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I can easily imagine a compiler that could switch between varying levels of dynamic or static typing depending on your preference. SBCL isn't too far from that, though it isn't really what I had in mind.


Posted by: paranoid android | Link to this comment | 06-25-09 9:59 PM
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But here's one of the problems with dynamic typing. SBCL lets you declare very high levels of optimization that are potentially unsafe if your code does bad things. So if you declare that optimization and pass the optimized method the wrong argument your program crashes hard. That sort of thing isn't possible in a statically typed language.


Posted by: paranoid android | Link to this comment | 06-25-09 10:02 PM
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I found ML's type system extremely annoying.

If I understand correctly, you like Haskell better, right? Well, the type systems are extremely similar.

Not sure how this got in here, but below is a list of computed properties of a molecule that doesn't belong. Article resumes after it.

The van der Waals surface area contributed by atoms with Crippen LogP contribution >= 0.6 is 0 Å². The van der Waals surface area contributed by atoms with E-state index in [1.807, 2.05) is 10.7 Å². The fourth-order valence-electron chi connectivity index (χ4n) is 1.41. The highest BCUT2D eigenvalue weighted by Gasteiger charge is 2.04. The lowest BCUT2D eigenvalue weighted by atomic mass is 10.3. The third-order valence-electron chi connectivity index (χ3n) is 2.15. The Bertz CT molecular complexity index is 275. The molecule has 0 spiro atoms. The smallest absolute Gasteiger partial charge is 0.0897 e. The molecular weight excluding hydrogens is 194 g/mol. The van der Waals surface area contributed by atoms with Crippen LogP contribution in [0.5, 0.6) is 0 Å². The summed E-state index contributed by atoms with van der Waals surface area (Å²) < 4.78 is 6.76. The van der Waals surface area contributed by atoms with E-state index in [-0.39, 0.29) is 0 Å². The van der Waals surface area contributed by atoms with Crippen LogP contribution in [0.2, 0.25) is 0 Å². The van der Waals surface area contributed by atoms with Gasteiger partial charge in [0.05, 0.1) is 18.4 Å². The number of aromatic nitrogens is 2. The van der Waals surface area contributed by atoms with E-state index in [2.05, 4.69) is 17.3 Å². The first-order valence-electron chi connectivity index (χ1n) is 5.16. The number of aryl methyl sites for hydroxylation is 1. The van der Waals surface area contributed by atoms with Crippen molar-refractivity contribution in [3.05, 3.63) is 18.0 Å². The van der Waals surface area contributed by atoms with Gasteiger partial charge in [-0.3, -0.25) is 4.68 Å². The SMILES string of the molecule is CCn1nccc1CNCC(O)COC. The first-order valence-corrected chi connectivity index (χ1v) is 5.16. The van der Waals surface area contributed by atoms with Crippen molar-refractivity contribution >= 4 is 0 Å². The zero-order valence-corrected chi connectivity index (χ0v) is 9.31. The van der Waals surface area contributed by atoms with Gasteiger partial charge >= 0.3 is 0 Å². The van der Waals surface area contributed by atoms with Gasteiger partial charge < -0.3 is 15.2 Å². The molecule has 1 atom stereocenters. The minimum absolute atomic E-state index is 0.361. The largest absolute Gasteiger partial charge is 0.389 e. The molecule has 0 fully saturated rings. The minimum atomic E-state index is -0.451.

Posted by: paranoid android | Link to this comment | 06-25-09 10:09 PM
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Right, I agree with you.

In practice though something like sbcl (which I actually use quite often) actually lets me do what I need to, whereas Haskell for example doesn't. I could maybe work with OCAML, but I don't know it well enough. So that's one thing.

The other thing is that I find exploratory coding a lot quicker in a lisp, which is useful.

But to be fair, this: o if you declare that optimization and pass the optimized method the wrong argument your program crashes hard. That sort of thing isn't possible in a statically typed language.

Is not really much of an issue. Declaring this sort of ) safety 0) or whatever only makes sense in a very limited set of circumstances, when a known speedup will happen. In a lot of cases it's irrelevant, because it's performed the same sort of static type checking, at least locally.

Far more typically the lisp will catch the same error. It just may catch it at runtime (and maybe let you do something about it then, too, without stopping the run)


Posted by: soup biscuit | Link to this comment | 06-25-09 10:13 PM
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Maybe I'm misremembering, but doesn't ML not have anything like Haskell's classes? It seemed as if one always had to invoke the FooToString function before being able to print a Foo, whereas in Haskell you can declare Foos an instance of Show.


Posted by: nosflow | Link to this comment | 06-25-09 10:15 PM
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) safety 0)

This is what happens when you optimize too aggressively.